The other specifications of the Samsung Chromebook 4 are standard fare for this price range – 4 GB RAM, 32 GB eMMC, and Intel UHD Graphics 600. The 11.6″ HD LED 1366 x 768 anti-glare display is nothing to write home about but will do the job fine. We also have good connectivity options, with one USB-C, one USB 3.0, microSD card reader, headphone/mic jack, Bluetooth 4.0, and 802.11ac Wi-Fi.
Things To Consider
As we mentioned earlier, storage is less of a consideration in Chromebooks than Windows or Mac laptops. The cloud-based operating system ensures most files, documents, media, and so on are saved in the cloud rather than locally on the device.
With that in mind, Chromebook storage is substantially smaller and generally forgoes pricier SSDs for cheaper but slower eMMC storage. As for GB counts, budget Chromebooks can feature as little as 16§§ GB, jumping to 32 or 64 GB, and even 128 GB for more expensive options.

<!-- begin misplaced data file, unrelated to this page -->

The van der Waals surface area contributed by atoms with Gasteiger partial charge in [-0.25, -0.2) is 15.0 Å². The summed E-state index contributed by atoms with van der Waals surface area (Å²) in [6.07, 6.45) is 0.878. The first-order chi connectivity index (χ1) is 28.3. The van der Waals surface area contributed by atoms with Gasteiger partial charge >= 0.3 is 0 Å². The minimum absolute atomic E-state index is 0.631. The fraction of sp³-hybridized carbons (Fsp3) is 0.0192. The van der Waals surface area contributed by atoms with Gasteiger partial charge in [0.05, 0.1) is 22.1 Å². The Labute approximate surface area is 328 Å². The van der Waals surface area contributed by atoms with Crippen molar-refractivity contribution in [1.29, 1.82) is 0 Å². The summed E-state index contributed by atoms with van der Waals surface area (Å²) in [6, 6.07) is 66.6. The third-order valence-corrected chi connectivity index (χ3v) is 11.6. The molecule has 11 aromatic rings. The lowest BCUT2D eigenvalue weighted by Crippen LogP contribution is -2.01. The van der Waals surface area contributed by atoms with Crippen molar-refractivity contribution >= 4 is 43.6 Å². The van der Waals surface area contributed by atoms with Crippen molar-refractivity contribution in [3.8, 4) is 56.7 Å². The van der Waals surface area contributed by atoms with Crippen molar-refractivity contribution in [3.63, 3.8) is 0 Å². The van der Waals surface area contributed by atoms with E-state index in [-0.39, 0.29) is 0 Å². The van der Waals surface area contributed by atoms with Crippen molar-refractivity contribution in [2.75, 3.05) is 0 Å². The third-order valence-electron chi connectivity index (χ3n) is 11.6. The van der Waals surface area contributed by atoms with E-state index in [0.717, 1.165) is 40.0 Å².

In general, we feel 32 GB is a decent compromise between storage and price, but the right amount is very much dependent on how you plan to use the Chromebook. If it is used mainly for web-based entertainment, 16 GB should suffice. But, if it will double as a work device, more on-device storage may be useful for storing documents and files locally. Note that more extensive storage generally means a higher price tag. $200 does limit what you’ll find out there.
While a Chromebook is designed to be an all-in-one wireless device, some situations warrant extra peripherals or storage. If you prefer to use an external laptop or mouse, or fancy the speed boost of a wired Ethernet connection, then take stock of the connectivity offered by a particular model.
Look out for the type and number of USB ports. The same goes for SD card slots, Ethernet ports, and possibly video output like an HDMI port if you plan to hook up the Chromebook to a larger display.
Similarly, you may want to consider a Chromebook’s Wi-Fi standard. As a bare minimum, we highly recommend Wi-Fi 5 802.11ac to ensure good speeds and a reliable connection. Anything lower feels outdated and cuts down significantly on the device’s longevity. Chromebooks with Wi-Fi 6 802.11ax are available, but none are priced even remotely close to $200 and fall firmly into the higher-end bracket.
When a Chromebook Isn’t a Good Fit